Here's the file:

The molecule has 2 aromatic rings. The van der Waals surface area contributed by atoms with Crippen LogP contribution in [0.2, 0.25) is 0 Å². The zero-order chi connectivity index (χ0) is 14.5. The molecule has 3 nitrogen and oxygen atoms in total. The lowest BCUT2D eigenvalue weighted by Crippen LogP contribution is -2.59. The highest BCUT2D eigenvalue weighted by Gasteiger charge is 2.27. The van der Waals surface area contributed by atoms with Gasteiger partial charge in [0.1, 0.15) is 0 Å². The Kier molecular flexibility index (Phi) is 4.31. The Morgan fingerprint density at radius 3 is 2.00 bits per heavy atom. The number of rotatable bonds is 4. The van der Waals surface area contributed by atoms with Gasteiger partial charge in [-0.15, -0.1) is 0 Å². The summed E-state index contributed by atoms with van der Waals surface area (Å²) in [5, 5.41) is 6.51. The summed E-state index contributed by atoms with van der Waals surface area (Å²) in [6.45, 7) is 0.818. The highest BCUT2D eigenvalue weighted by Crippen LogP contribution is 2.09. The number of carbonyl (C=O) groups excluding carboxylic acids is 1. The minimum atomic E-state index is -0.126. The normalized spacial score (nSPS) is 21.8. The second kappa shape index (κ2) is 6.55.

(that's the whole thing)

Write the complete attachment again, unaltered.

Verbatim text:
The molecule has 2 aromatic rings. The van der Waals surface area contributed by atoms with Crippen LogP contribution in [0.2, 0.25) is 0 Å². The zero-order chi connectivity index (χ0) is 14.5. The molecule has 3 nitrogen and oxygen atoms in total. The lowest BCUT2D eigenvalue weighted by Crippen LogP contribution is -2.59. The highest BCUT2D eigenvalue weighted by Gasteiger charge is 2.27. The van der Waals surface area contributed by atoms with Gasteiger partial charge in [0.1, 0.15) is 0 Å². The Kier molecular flexibility index (Phi) is 4.31. The Morgan fingerprint density at radius 3 is 2.00 bits per heavy atom. The number of rotatable bonds is 4. The van der Waals surface area contributed by atoms with Gasteiger partial charge in [-0.15, -0.1) is 0 Å². The summed E-state index contributed by atoms with van der Waals surface area (Å²) in [5, 5.41) is 6.51. The summed E-state index contributed by atoms with van der Waals surface area (Å²) in [6.45, 7) is 0.818. The highest BCUT2D eigenvalue weighted by Crippen LogP contribution is 2.09. The number of carbonyl (C=O) groups excluding carboxylic acids is 1. The minimum atomic E-state index is -0.126. The normalized spacial score (nSPS) is 21.8. The second kappa shape index (κ2) is 6.55.